Microsoft’s new AI tells stories based on your photos

But the AI struggles to describe pictures as anything but “awesome”

Microsoft's latest AI system can automatically caption photos based on the people and objects in them, and the context they were taken in.

In development at Microsoft Research, the aim of the project is to explain what appears in a picture, as well as what seems to be happening and how it might potentially make a person feel, the researchers told Live Science.

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Computers are already at work identifying what is in photos, such as Facebook's auto-tagging and Google's image search, which is capable of matching similar images based on colour, objects and even postures.

Facebook's own AI development group, FAIR, last year revealed its own AI can recognise images in photos, while in April this year it started captioning photos for blind people via its own Automatic Alternative Text engine.

In order to build its own system, Microsoft's researchers used deep learning methods, for instance, getting the computer to learn how to identify cats in photos by analysing thousands of examples of cats.

Scientists fed more than 8,100 new images into its storytelling system to analyse what stories it generated.

An image captioning program might take five images and suggest: "This is a picture of a family; this is a picture of a cake; this is a picture of a dog; this is a picture of a beach."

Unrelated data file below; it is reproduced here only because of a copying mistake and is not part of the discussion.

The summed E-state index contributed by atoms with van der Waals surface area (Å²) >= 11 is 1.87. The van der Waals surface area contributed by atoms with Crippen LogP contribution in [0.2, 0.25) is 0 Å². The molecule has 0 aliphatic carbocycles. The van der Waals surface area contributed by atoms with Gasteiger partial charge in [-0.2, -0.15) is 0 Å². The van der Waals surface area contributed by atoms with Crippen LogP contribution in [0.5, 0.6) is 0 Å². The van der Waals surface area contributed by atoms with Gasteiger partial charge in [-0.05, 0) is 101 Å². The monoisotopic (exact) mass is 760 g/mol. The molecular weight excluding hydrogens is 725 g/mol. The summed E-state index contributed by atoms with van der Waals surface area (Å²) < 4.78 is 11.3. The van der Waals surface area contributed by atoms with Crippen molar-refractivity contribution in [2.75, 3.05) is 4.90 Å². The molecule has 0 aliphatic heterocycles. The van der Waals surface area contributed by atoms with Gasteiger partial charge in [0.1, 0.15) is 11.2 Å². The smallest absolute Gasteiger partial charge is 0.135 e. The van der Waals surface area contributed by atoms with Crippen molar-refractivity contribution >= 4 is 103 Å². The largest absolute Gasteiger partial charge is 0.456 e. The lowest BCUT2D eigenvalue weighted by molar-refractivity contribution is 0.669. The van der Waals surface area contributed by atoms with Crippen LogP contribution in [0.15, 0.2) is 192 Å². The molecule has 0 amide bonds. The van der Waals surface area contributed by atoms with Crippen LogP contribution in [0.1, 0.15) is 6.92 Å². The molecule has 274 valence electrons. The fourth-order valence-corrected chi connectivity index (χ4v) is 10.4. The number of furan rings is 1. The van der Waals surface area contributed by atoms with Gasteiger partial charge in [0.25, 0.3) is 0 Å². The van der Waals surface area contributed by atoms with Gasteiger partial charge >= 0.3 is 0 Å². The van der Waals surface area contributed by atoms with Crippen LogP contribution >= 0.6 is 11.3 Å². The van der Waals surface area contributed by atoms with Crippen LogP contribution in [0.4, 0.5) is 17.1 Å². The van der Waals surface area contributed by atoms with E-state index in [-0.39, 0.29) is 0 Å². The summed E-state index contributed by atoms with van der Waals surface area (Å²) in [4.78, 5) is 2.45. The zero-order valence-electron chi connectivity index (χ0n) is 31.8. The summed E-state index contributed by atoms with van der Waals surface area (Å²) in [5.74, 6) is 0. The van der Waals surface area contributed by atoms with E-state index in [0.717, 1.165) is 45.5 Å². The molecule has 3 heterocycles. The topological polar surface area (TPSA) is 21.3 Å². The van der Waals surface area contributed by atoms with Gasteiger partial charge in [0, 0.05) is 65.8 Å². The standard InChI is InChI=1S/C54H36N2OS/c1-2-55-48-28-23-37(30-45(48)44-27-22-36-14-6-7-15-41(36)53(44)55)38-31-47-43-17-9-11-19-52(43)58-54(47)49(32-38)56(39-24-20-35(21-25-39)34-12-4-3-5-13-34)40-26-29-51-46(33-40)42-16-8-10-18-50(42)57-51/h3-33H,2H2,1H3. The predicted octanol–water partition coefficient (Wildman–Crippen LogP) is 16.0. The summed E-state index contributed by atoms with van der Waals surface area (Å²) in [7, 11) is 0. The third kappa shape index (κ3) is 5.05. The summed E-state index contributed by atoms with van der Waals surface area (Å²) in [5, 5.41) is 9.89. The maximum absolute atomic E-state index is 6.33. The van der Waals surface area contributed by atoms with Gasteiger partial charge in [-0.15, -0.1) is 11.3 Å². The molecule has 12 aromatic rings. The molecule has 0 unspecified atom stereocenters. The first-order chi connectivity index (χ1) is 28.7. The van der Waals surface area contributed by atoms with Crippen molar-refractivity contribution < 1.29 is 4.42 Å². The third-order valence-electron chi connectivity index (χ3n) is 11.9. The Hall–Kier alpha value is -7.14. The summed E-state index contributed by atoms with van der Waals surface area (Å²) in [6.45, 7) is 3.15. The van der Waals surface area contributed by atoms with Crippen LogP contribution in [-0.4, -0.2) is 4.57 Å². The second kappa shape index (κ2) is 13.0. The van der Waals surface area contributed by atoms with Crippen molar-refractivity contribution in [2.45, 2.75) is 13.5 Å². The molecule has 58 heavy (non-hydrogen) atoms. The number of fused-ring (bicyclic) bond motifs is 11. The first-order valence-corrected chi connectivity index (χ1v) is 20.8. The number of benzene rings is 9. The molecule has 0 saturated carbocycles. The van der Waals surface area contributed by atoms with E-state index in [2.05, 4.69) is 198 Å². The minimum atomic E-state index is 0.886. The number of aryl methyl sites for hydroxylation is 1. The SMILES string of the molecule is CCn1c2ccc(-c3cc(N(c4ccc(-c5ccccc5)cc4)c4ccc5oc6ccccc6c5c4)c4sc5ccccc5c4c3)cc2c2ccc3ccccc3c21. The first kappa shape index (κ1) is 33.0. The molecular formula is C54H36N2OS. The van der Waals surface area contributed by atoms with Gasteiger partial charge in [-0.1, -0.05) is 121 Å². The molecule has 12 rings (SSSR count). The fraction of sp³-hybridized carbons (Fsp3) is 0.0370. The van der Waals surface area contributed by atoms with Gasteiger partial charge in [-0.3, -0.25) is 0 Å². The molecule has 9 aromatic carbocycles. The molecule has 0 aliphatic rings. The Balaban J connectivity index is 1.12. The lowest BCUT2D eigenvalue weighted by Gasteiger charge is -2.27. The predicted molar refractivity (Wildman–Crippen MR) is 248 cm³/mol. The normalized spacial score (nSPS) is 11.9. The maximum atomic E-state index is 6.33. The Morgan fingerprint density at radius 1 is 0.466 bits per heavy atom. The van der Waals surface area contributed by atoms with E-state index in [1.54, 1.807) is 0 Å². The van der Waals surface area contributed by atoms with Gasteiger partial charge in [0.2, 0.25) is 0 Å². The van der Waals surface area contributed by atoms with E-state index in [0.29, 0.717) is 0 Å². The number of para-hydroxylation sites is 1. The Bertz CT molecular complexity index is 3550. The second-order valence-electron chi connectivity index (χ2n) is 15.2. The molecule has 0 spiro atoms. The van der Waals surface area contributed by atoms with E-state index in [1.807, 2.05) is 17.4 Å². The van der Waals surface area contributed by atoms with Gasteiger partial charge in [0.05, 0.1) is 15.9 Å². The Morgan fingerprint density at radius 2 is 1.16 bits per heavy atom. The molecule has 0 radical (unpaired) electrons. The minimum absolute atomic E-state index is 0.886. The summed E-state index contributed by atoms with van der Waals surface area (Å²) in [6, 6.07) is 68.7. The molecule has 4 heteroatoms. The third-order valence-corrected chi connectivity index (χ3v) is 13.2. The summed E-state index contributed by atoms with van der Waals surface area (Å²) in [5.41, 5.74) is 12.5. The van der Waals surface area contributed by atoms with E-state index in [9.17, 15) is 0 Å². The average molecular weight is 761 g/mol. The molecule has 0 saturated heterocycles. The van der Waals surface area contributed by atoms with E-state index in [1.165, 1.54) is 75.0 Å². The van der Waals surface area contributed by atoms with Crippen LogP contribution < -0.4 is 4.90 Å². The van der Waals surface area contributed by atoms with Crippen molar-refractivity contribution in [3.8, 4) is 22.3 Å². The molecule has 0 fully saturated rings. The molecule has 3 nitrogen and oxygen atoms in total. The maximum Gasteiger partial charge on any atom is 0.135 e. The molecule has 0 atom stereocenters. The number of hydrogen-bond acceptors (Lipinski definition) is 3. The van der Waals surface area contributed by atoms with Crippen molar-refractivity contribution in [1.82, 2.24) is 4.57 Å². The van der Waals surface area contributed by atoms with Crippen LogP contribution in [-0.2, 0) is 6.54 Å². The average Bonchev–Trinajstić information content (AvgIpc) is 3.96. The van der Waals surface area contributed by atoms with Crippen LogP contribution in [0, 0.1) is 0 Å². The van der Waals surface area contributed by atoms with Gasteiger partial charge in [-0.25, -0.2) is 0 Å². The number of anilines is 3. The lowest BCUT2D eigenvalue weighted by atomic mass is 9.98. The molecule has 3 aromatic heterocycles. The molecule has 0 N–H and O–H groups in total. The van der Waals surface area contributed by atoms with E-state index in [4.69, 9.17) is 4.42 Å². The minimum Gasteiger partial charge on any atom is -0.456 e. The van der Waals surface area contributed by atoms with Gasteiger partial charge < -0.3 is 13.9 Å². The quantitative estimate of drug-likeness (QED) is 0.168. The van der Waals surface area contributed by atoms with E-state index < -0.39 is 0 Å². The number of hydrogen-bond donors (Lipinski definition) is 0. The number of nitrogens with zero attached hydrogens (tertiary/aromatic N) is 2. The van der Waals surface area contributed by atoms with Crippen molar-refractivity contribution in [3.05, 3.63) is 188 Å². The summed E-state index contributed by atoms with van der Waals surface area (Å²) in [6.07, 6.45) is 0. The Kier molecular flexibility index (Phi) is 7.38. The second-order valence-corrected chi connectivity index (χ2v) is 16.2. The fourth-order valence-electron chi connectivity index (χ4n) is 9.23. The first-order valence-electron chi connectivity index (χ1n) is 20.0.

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But Microsoft's storytelling program could take those same images and suggest: "The family got together for a cookout; they had a lot of delicious food; the dog was happy to be there; they had a great time on the beach; they even had a swim in the water."

The system is still in it early stage for the time being.

Researchers had to gauge how effective the system was at generating stories. Because of the large number of stories the computer generated, they deicide to use an automated method. They found that this automated method rated the computer storyteller as performing almost as well as human storytellers.

However, the system still has a tough time differentiating words, and in the initial tests, has been prone to describe everything as being "awesome".

Margaret Mitchell, study senior author and a computer scientist at Microsoft Research, said the future for this technology is to "help people share their experiences while reducing nitty-gritty work that some people find quite tedious".

This is the latest AI experiment from Microsoft's research arm, which also let loose the disastrous Tay chatbot on Twitter earlier this year.

Amazon recently built out its own AI division with the purchase of Orbeus, an image recognition firm.

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